FMCG in China is set to recover steadily in 2023
The latest Kantar Worldpanel report indicated a 4% drop in FMCG sales in Q4 2022 as COVID infections spread rapidly across China since the beginning of December, resulting in a sharp drop in household purchases and reduction in spend on non-essentials. Lockdown and zero-COVID policies put enormous pressure on consumer spend per capita consumption in China in 2022 which only grew by 1.8% growth year on year according to National Bureau of Statistics. Kantar Worldpanel reported a 1.4% growth year on year for FMCG on the back of sporadic COVID outbreaks, yet the growth was still higher than the level in 2020 when the pandemic first hit the country, indicating a high level of resilience.
In Q4 massive infections nationwide once again lead to higher demand for convenience food categories. Both instant noodles and frozen food saw sales jump by more than 20%. Thanks to the new optimized COVID prevention policy, the peak of infections reached its peak by the end of December 2022 and the market started to show signs of a quick rebound. Throughout December, high demand for healthy and immunity propositions also created huge demand for nutrition supplements. In additional, increased usage and development of new usage habits also drove the growth of the tissue category by 12% in Q4.
Modern trade faced challenges while proximity channel continued to fly
The performance of different modern trade formats became even more divided in 2022. Footfalls of offline stores, especially hypermarkets, were severely impacted by reduced mobility. In Q4, sales of hypermarket and supermarket fell by 10.9% and 11.7% year-on-year, respectively. Meanwhile, the performance of proximity channels remained robust, with those small formats closer to consumer movements and communities kept winning a higher share of wallets. Small supermarkets in China reported a stellar growth of 11.3% in Q4 as consumers had to stay at home and chose to shop nearby for daily staples for convenience. Consumers also started to buy products which improved their quality of life, creating new opportunities for growth for those proximity stores.
The overall weakness of offline stores also created more intense competition amongst the leading players. Retail concentration in 2022 further reduced, as most key players lost market share, even more significantly for Sun Art group, Yonghui and Vanguard group in Q4. At the same time, strong performance of Sam’s Club helped Walmart Group gained 0.3 share point nationwide, and Walmart overtook Yonghui to become the second largest retailer in the latest quarter. Sam's Club gained 0.9 and 0.7 share points in the East and South regions respectively in Q4, with a noticeable increase in both shoppers, and shopping frequency. This indicated an increased attraction of the Sam’s Club offering on the back of its distinctive value proposition and supply chain strength. Jiajiayue, a leading member of the SPAR group, also consolidated its position in its home regions and expanded steadily in nearby provinces. Sunning Group (a holding group for Carrefour in China) and Bubugao Group, however, saw sharp share losses, as both of them accelerated the closure of loss-making stores and retrenched from their past expansions.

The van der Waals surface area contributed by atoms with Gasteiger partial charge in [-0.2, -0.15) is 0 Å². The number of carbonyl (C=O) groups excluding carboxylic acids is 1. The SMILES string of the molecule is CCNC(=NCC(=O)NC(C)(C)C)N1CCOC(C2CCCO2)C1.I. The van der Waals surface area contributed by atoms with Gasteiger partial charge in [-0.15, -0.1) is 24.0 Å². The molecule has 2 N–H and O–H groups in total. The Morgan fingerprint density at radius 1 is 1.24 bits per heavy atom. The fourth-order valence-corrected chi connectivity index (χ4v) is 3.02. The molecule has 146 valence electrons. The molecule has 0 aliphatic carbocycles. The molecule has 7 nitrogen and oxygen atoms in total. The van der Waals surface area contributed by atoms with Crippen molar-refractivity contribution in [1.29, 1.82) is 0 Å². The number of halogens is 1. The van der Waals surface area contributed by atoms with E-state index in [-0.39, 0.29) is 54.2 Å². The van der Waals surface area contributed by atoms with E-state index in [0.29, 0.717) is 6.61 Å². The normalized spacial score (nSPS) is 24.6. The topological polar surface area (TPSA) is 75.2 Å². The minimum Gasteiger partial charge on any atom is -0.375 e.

What’s in store in 2023?
1. FMCG market is set to recover despite challenges ahead
With the optimization of COVID prevention policies introduced since Dec 2022, local governments pledged a number of measures to create more incentives to spend and new consumption occasions. Kantar Worldpanel’s weekly purchase barometer report also confirmed a fast recovery of consumers’ FMCG purchases in major cities across China since infections passed peak levels at the end of December 2022. With a strong desire to get back to normal life and recovery of mobility between cities and provinces during the Lunar New Year time, the out-of-home market and brick-and-mortar stores saw a quick pick up of traffic.
Yet uncertainties over the second or third wave of infection as well as global economic turmoil and geopolitical tension remained potential hurdles to a full economic recovery. Early Kantar Worldpanel analysis also indicated that Chinese shoppers were more price-sensitive and more value driven no matter if they shop offline or online. Consumer confidence in China is also yet to be fully restored. Yet with the strong determination of the central government to get back to growth, it is believed that the market will steadily recover in Q2, providing there is no major COVID disruption and consumers disposable income does not decrease. There are plenty of promising growth opportunities for brands offering health, convenience, pleasure and indulgence, especially in lower tier cities and towns.
2. Heated competition amongst membership stores calls for a new route to growth